Canine atopy and what it means to your pet.
When you own a dog, he quickly becomes part of the family.
An indispensible part of home and hearth, he shares in your day to day life and holidays.
Before long you can’t imagine life without him.
So when you realise your dog is suffering, it’s peculiarly distressing. You know he’s not his usual bouncy self, but can’t put your finger on why. He’s lost his appetite, he’s engaging in the kind of annoying behaviours you’d assumed he had outgrown. At times you’re tempted to believe he’s simply being naughty, but that isn’t the case.
Watch him closely. Does he have a runny nose? Is he continually scratching at his ears and tummy? Do his eyes look dull and watery? Does he lick at his paws for no apparent reason?
If he answers to all of these symptoms, your dog could be suffering from canine atopy.
This condition is extremely common- second only to flea allergy in frequency- yet many owners have never heard of it.
What is canine atopy?
As Skin Vet Clinic explains, canine atopy (sometimes known as atopic dermatitis) is caused by an allergic reaction to substances in their living environment. Many substances (better known as allergens) can trigger a reaction; they’re often the same allergens that prompt human conditions such as hay fever and asthma. Since it’s caused by an inherited tendency to develop antibodies, an extreme case may appear to be allergic to everything. It’s believed to affect up to 10% of all dogs.
It doesn’t usually develop until the dog is between 1 and 3 years old, and- like the human equivalent- can be seasonal at first. Though attacks are often triggered by summer and autumn pollen, this can broaden until he reacts to other kinds of pollen, household dust, plants, feathers … you get the idea. New reactions are prompted by the substances he comes into contact with, and it becomes a year round condition. While it affects dogs across the board, certain breeds are more susceptible: golden retrievers, Dalmatians and boxers are particularly prone.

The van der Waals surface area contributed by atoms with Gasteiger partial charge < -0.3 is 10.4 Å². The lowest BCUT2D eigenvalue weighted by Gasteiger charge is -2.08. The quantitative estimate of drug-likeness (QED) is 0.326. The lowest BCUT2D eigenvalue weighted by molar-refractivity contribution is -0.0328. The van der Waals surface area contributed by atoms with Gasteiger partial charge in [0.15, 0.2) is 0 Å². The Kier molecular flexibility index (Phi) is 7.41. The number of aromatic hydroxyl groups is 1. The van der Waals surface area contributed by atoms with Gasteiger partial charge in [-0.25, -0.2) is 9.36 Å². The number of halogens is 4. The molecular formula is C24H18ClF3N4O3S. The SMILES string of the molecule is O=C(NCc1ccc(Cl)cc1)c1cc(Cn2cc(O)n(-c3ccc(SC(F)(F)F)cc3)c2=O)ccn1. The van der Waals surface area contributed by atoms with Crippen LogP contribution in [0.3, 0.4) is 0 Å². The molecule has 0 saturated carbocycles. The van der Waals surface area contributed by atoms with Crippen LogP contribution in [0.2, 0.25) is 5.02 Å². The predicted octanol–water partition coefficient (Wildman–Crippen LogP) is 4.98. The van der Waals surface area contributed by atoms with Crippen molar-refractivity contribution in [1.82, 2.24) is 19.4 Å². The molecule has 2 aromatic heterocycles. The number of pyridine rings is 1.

What can you do?
Since it shares similarities with other skin conditions, canine atopy can be tricky to diagnose; the vet may have to do tests to rule out other candidates.
Once they’ve confirmed your dog has canine atopy, they need to discover what he’s allergic to.
This may involve intradermal testing (where a number of allergens are injected into the dog to see which provoke a reaction) or a blood allergy screen test.
As The Barrier Animal Care Clinic makes clear, there are two chief ways that your dog’s atopy may be managed. The first, medical therapy, entails the use of various drugs, e.g. antihistamines and steroids. Other important elements are medicated shampoos and a flea control programme. The second method, immunotherapy, is the creation of a desensitisation solution. By injecting this substance into your dog, the theory is that over time the dog will develop immunity. It’s to be regarded as a coping method rather than a cure.
Taking care of your dog
You should have discussed with your vet which foods, shampoos and other supplies are best suited to your dog’s needs. By smart research and shopping around, you should be able to identify what will work best. Pets Funky is a reputable online pet boutique with an enormous range of dog supplies. You may find their range of skin creams especially useful to ease his itching.
A good way of boosting your dog’s mental and physical well being is by enrolling him in dog training classes. Clever Dog Company offers a great range of classes for puppies and dogs of all ages, going from the basics to more advanced training. When my friend’s dog Lady had been laid low by canine atopy, she started going along; a month later, she was like a completely different dog.
As you can see, it’s important not to allow your dog’s life to be governed by his condition.
By getting canine atopy diagnosed early on, seeking appropriate treatment and giving him plenty to do and think about, you’re ensuring he leads an active, enjoyable life.